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However, with growth in free cash flow seen as a key positive among Britvic bulls, management highlights “a significant improvement in adjusted [free cash flow] from £51 million to £116 million.” It was helped by changes in the working capital profile and capital expenditure falling sharply from £143.5 million to £74.8 million.
Strategically, the investment programme has completed with cost savings delivered sooner than guidance and the CEO says:
“Building on this strong platform, I am confident that Britvic is well placed to capitalise on the future growth opportunities in the years ahead.”
On a speculative view it equates to a useful window for a predator.
Mixed issues within the results
Cost dynamics are somewhat frustrating. Though selling and distribution costs have eased from 26.7% to 25.5% of turnover, administrative expenses as a percentage of turnover have edged up from 16.4% to 16.6%.
Brazil has been entertained as a growth driver since the 2015 acquisition of its no. 2 supplier of juice drinks. It is still a modest 8% of group revenue, though management cheers six consecutive quarters of revenue growth and continuing to take market share.
However, "overall the concentrates category performance has been subdued and we are currently developing new liquids and pack formats to lead its rejuvenation" – e.g. Fruit Shoot growth has been accelerated by a smaller version. Total Brazilian revenues rose 5.7%, but are yet prove a genuine new leg for growth.
France has been problematic – albeit a modest 18% of group revenue – with an 8.7% fall in volumes driving a 9.2% decline in revenue. Fruit Shoot suffered intense price competition and new entrants to its category, and a law regulating promotions and margins hit all Britvic brands (partially mitigated by raw material savings). To an extent, this seems a tiresome matter of French regulation, albeit a stark reminder that “global soft drinks” is not a one-way bull trend and that the sector is highly competitive.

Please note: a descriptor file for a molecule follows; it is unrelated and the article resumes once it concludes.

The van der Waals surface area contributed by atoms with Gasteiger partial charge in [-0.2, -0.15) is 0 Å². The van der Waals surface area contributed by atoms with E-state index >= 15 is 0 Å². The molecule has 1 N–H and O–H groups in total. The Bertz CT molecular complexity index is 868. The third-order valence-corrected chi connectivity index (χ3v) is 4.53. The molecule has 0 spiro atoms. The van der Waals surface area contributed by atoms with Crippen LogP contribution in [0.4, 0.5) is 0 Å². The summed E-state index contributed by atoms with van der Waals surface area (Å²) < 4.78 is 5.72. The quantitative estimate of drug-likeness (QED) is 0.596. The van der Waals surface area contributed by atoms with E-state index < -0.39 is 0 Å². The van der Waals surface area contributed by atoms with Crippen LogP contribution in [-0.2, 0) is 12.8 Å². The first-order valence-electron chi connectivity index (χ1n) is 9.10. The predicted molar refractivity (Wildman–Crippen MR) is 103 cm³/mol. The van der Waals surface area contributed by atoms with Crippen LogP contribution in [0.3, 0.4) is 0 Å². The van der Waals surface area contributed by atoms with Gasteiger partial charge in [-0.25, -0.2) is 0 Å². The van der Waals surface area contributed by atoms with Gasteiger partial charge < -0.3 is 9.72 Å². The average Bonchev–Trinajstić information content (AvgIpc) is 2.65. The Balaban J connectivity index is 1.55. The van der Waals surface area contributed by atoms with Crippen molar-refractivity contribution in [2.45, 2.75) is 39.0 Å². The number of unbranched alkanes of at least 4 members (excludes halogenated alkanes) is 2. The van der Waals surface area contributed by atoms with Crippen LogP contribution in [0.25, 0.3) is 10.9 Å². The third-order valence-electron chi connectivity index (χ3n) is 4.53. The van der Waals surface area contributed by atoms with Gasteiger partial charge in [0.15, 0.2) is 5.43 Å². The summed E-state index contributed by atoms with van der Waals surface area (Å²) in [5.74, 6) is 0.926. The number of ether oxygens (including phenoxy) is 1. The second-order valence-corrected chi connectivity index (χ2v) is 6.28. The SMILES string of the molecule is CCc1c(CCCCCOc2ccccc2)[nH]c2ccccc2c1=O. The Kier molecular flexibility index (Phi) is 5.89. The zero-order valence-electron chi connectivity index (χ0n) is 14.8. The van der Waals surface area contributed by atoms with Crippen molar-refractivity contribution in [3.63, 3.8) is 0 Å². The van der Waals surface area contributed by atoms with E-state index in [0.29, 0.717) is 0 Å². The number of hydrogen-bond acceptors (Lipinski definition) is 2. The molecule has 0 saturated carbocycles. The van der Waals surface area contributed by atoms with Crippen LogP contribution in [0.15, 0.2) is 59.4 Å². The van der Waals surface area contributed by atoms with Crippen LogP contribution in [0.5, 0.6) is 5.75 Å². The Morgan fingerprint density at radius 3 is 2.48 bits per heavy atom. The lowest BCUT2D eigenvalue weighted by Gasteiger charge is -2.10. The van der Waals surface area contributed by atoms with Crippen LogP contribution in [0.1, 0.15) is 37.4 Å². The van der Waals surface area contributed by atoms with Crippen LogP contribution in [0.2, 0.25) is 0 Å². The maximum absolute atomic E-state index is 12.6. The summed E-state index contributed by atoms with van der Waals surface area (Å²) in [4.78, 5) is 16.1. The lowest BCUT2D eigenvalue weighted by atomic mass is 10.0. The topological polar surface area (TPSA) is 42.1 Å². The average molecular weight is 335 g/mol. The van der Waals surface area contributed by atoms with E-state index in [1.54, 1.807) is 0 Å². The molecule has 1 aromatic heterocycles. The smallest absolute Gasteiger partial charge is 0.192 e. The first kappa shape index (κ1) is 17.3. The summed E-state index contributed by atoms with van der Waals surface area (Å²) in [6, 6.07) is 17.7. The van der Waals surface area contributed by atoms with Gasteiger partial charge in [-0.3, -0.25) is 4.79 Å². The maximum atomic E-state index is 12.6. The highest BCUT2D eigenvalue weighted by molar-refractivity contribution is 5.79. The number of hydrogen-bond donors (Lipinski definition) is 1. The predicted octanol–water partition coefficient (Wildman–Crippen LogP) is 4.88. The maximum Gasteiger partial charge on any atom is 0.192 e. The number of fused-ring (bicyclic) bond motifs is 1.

Ireland also had a more challenging year, losing share in energy drinks and weaker sales in water/full-sugar drinks; also wholesaling third-party beer/cider brands under-performed, although total revenue barely eased. The US (within “International”) looks a curate’s egg: after increased distribution via Walmart in 2018, Britvic is closing its Fruit Shoot multi-pack operation and refocusing on PepsiCo (NASDAQ:PEP) as a partner for single-serve Fruit Shoot also London Essence, a premium mixers/sodas brand. Again, this is a huge market albeit yet to yield big results.
|Britvic - financial summary|
|Year ending 30 Sep||2013||2014||2015||2016||2017||2018||2019|
|Turnover (£ million)||1322||1344||1300||1431||1431||1503||1545|
|Operating margin (%)||8.2||10.8||12.0||12.3||11.4||11.0||8.4|
|Operating profit (£m)||109||145||157||176||163||166||130|
|Net profit (£m)||61.9||89.7||104||115||112||117||80.9|
|IFRS3 earnings/share (p)||25.3||36.2||41.2||43.5||42.2||44.1||30.3|
|Normalised earnings/share (p)||34.3||42.3||46.4||49.0||52.9||56.3||59.8|